The year was 1984. I was a chief resident in general surgery at the US Naval Hospital, Oakland, CA. I and my two co-residents were finishing the last of five years of training in general surgery. By now, we were functioning as nearly independent surgeons, operating on our own patients and helping train the residents behind us. We were allowed to operate without an attending surgeon present most of the time, but were expected to request assistance if we needed it on complex or difficult cases. By this time, we had enough knowledge and surgical experience to feel fairly confident in our capabilities.
Surgery is a strange amalgam of confidence coupled with humility. Confidence is a must in a profession where you are cutting people open as a matter of routine. Humility is equally important. People and the human body are simply too complex to be approached without some trepidation and with great respect. There has to be a balance, however. The over-confident surgeon is just as dangerous as the overly-timid one.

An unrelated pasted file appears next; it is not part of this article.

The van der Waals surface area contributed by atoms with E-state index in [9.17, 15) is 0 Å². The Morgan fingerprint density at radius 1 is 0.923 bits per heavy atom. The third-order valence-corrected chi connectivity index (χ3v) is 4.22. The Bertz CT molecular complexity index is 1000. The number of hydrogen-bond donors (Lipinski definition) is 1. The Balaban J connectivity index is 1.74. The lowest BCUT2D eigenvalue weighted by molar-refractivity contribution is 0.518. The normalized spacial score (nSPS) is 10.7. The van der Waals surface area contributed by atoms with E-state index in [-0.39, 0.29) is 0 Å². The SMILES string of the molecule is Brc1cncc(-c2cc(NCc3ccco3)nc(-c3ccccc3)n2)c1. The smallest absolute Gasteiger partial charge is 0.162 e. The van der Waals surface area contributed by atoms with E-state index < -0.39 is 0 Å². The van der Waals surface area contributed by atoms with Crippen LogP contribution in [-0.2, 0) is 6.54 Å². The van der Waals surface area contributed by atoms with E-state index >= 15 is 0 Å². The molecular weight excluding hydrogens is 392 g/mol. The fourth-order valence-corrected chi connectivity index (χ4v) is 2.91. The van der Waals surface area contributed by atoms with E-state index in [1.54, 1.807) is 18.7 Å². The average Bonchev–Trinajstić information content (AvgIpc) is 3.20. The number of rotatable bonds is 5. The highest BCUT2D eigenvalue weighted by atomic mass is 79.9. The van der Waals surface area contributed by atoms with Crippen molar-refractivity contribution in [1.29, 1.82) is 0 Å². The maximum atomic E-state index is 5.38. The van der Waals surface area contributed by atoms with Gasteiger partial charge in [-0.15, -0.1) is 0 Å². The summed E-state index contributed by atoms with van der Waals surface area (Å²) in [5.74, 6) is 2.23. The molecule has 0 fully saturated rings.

One of the traditions of our program, indeed, of most surgical training programs, was to send off the graduating residents with a banquet. It was attended by all of the residents and attending surgeons and their spouses. The graduates were toasted and roasted in equal measure in funny and, sometimes, embarrassing ways. For that evening, the general surgery service at the hospital was covered for emergencies by one of the other surgery services so that we all could attend and the day’s surgery schedule was shortened as well. For the graduating residents, it marked the transition from resident to attending surgeon and was highly anticipated.